This is a three part series to help you get started in the art festival circuit.
- Part 1: Doing your research
- Part 2: The application process
- Part 3: Taxes and Licenses (this article)
You’ve applied and been accepted into shows. Now begins the dreaded part, taxes and licenses!
You should already be established as a business of some sort in your home community. This might mean being a sole proprietor, an LLC or more. Therefore, you should already be registered (if necessary) and have a sales tax license for your home state. How do you do these? Usually with a secretary of state, but even this varies by state and city. The cost also varies and you’ll probably need to pay a yearly fee to maintain the business entity. You can learn more about that here.
Specific Business Licenses for art shows
Every city and town handles mobile vendors, which is what you are, differently. Some may require you to have a business license for that municipality. Others, simply require a sales tax license. It really depends on the location of the art show. Other towns and cities will allow the show organizer to include a license with your booth fee. This last option is by far the easiest. But then again you don’t usually have a choice in the matter. Keep in mind some cities and towns make you buy a license for the year or possibly just the weekend. In my experience a show director will almost always include tax and business license information with your acceptance to the show. If they don’t, ask them. They will know exactly where to send you for whatever is needed. This might be a website or a contact person within the town/city. Either way they are the most helpful in this regard.
So you have the proper business licensing and you’re all set to go. While you are simply collecting sales tax on behalf of a municipality, whether it be a state, county, city or town, you might need a license to do so. There is no way around this unless there is no sales tax in that state. Which states don’t have sales tax? Oregon, Montana, New Hampshire, Alaska and Delaware. Anywhere else and you’ll be collecting and remitting sales tax. Make sure you know the sales tax rate for the locality of the festival. This can vary from city to city even within the same state. If you use a vendor for your sales such as Square, it’s easy to enter in the sales tax rate for that location. Then you’ll be collecting it with every sale.
Remitting your sales tax collected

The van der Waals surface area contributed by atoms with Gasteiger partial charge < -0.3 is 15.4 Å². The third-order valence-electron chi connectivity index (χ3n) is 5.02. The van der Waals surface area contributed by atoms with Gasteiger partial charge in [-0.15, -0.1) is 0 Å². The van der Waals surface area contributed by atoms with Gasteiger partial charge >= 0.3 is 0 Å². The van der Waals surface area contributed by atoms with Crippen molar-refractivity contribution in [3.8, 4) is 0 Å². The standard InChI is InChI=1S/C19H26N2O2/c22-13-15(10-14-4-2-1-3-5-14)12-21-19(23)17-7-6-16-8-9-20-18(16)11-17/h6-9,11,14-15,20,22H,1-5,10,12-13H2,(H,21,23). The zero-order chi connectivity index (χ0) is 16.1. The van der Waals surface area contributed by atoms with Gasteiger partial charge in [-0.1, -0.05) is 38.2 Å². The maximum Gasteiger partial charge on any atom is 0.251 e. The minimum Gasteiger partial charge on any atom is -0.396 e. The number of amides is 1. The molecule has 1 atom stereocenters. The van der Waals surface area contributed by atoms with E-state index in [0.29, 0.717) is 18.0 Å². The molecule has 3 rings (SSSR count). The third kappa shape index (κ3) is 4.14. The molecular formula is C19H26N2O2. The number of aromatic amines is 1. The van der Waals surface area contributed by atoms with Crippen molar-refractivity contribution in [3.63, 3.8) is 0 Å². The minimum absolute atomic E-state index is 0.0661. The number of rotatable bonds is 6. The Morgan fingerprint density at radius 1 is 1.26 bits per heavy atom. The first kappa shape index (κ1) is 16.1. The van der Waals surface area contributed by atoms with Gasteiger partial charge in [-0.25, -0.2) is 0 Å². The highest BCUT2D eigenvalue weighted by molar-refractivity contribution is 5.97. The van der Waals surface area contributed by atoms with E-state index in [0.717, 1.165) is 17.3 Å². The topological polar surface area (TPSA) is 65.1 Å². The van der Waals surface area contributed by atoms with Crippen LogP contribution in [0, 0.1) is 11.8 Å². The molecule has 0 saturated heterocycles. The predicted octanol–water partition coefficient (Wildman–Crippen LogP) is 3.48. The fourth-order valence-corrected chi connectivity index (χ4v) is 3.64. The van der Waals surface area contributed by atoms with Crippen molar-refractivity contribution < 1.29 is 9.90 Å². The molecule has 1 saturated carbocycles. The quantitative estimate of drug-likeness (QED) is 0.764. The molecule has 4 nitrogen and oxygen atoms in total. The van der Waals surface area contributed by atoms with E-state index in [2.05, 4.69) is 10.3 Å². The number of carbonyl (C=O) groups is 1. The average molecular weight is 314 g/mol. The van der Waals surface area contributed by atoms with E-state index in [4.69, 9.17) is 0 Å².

After the show, you’ll need to submit the sales tax collected to that locality or state. Again this varies by location. Some cities collect their sales tax separately from the state and other places allow you to send in one payment to one location. My favorite are the municipalities that allow me to submit my form and payment online. This, for me, is the easiest and quickest way. You usually have until the 20th of the month following the event to submit this information which is plenty of time. I have also had festivals collect sales tax at the end of the show. This is by far the easiest. Then you owe nothing more to any other agency. Others collect the city or town tax and you have to still pay the state tax. Can you tell it really varies from show to show? Keep in mind some cities make you buy a tax license for that city that is good for the entire year. You will then owe them a sales tax form monthly! Yes. I have run into this and didn’t realize I needed to submit a form for each month even though I had no sales in that city after the art festival was over. It was easy enough to submit a form each month with $0 on it to make sure I was complying with the rules and not receiving sale tax invoices or notices. This is a confusing endeavor, but my best word of advice is to ask the show organizer or tax agency directly. They are there to help you with questions and concerns and I have never had one get upset when asking about proper sales tax licensing and remittance.
Out of State Sales Tax
If you do art festivals and end up shipping items to people who live out of state, you may not need to collect the sales tax. Confused? Well, this is one exception to the sales tax collection rule in many states. My business was originally based in Colorado and they have a ship out of state exception to the sales tax rule. Therefore, when I sold a piece to be shipped out of state I turned off the sales tax collection within Square to save the customer that percentage. Technically the person is to report this to their home state and pay the local sales tax on it. At that point it becomes their responsibility and not yours as the vendor. When filling out my annual or monthly sales numbers, there is a line for out of state sales. Therefore, the sales are included in your gross income and then subtracted later to get your sales tax income. I know other states have similar rules to shipping out of state. It is best to research whatever state you’ll be selling in to know the exact rules.
This is where it gets sticky. I technically report all my income to my business home state and location. This is the state where your business is registered or you file your taxes as a sole proprietor. I know for sure that California considers income earned at a festival in California as income for that state. If you are not already a California resident, you will need to file a tax return with the income earned for any California art festivals. You will get a credit for income tax paid to your home state and you may not owe income tax. It really depends on the income earned and tax rates. But if you don’t file and get caught later, it’s no fun. California in particular has been strict about this and has come after people since there is usually a paper trail for the art show. Be careful here and talk to your CPA, if you really feel lost.